How Nancy Pelosi Could Hold On

But would it be good for the Dems?

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Nancy Pelosi may defy expectations and try to hold onto her job as leader of House Democrats despite losing 60 members Tuesday. Pelosi is "methodically calling every Democratic House member who won on Tuesday, as well as many who lost," ABC New's Jonathan Karl reports. Her allies say she's the only one who can unify her caucus's lefties and raise tons of campaign cash. Although Blue Dogs are urging Pelosi to step down, those more conservative Democrats were demolished on election day.

  • Dems Can't Afford to Lose Her, Patricia Murphy reports at Politics Daily. "In addition to the loyalty from the left, Pelosi supporters point to her vast fundraising network, her history building the House majority in 2006, her goodwill among liberal interest groups, and her mastery of the redistricting process, which Democrats will face next cycle, as the reasons she may be a leader they cannot afford to lose." On top of that, Murphy writes, Pelosi's allies say she "should not be the only Democrat to lose her leadership post, when the blame for the election results also belongs to the flailing economy, President Obama's sagging popularity, and everybody who pushed the Democratic agenda. 'The president and his aides aren't going anywhere. Harry Reid isn't leaving,' said a Democratic strategist. "'She's the only one who goes?'"
  • Optics Are a Big Problem, Politico's Jonathan Allen and John Bresnahan write. Democrats say Pelosi now ranks with Lyndon Johnson as one of the most powerful congressional Democrats in history, and she could easily win the fight to keep her job. "But even some of her advocates worry about the optics of the Democratic Party keeping its top leader in place after an electoral loss that President Barack Obama referred to as a 'shellacking.' ... Some Democrats ask how she could possibly hope to be a recruiter for party candidates in swing districts after Republicans successfully hammered Democratic incumbents across the country by running ads featuring Pelosi."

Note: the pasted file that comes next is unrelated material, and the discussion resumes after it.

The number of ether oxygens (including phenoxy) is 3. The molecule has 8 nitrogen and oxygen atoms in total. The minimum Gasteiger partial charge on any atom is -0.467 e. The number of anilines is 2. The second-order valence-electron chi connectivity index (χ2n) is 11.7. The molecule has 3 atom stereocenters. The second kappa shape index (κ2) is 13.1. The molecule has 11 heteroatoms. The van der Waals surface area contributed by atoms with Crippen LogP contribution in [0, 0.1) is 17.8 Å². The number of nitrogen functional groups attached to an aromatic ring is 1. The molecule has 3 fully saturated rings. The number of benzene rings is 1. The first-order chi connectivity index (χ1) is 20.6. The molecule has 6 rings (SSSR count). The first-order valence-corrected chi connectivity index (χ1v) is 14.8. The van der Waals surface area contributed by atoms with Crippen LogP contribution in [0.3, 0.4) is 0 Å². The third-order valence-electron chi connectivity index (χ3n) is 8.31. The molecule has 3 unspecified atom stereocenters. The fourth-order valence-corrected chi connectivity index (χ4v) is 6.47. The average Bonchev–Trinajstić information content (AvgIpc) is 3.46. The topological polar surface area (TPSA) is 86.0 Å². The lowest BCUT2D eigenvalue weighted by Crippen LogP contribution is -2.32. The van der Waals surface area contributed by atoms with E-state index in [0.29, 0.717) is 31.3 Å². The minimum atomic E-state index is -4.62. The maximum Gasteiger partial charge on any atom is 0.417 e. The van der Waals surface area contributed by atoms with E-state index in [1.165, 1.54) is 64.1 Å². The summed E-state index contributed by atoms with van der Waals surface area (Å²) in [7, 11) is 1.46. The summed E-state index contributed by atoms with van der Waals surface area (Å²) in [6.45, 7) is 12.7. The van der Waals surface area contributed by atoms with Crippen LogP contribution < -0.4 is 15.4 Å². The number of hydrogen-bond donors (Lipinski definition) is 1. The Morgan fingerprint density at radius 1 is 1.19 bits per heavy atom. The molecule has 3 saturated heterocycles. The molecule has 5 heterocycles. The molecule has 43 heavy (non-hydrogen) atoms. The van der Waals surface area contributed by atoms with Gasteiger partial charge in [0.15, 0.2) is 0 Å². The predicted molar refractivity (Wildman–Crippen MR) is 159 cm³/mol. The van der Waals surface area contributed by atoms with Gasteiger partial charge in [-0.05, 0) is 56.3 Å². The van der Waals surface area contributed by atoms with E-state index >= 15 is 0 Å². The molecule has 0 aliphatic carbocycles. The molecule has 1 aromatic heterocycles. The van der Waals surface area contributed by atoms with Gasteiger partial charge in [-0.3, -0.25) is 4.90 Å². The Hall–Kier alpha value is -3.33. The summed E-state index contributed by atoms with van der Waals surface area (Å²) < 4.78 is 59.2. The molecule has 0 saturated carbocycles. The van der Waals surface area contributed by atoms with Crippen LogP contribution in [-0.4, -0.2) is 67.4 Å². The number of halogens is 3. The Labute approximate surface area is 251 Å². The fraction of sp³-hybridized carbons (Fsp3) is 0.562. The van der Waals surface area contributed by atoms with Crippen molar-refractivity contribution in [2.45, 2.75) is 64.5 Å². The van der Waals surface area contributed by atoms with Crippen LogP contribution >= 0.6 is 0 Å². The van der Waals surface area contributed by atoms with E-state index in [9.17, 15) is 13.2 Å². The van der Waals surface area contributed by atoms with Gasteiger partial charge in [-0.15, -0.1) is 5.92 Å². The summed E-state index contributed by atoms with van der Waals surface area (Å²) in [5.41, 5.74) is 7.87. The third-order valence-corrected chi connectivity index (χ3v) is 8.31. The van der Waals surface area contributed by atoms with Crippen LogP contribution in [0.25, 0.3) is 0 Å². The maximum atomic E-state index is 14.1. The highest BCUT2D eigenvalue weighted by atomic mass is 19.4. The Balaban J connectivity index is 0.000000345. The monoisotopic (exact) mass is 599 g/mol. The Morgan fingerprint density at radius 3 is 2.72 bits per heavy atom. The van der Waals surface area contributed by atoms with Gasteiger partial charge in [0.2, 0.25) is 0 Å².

• Why Listen to Blue Dogs? John Cole asks at Balloon Juice. "Just to recap, the bluedog coalition was summarily rejected by the voters on Tuesday, and were annihilated, and even Joe Klein will admit they lost because of their own stupidity. The progressive caucus, on the other hand is alive and kicking, with perhaps only three losses. So obviously, the emaciated blue dogs should come out and start dictating what the majority of the caucus should and should not do."
  • She Was Right to Ram Through Health Care, William Saletan argues at Slate. "Politicians have tried and failed for decades to enact universal health care. This time, they succeeded. In 2008, Democrats won the presidency and both houses of Congress, and by the thinnest of margins, they rammed a bill through. They weren't going to get another opportunity for a very long time. It cost them their majority, and it was worth it," Saletan writes. "And that's not counting financial regulation, economic stimulus, college lending reform, and all the other bills that became law under Pelosi. So spare me the tears and gloating about her so-called failure. If John Boehner is speaker of the House for the next 20 years, he'll be lucky to match her achievements."
  • Great News for Conservatives, Allahpundit observes at Hot Air. "I’m sitting here trying to figure out what strategic angle I might be missing in all this, because it strikes me as simply impossible that this dead weight might actually be retained as the face of the Democratic House caucus. ... To put it in perspective, Palin’s favorables with Democrats  are roughly the same as Pelosi’s are with independents. And yet here they are, all set to crown Nancy as the once and future leader of the pack. We can’t possibly be this lucky."
  • GOP Would Have a Hard Time Casting Her as the Villain, Outside the Beltway's James Joyner writes. "AllahPundit  terms this 'Great, great news.' Aside from being a brand name, though, I’m not sure Pelosi would be much use as a lightning rod in the minority.  It’s not like the Senate, where crafty opposition leaders can tie legislation up in knots.  Her ability to 'get it done' will be nonexistent."
This article is from the archive of our partner The Wire.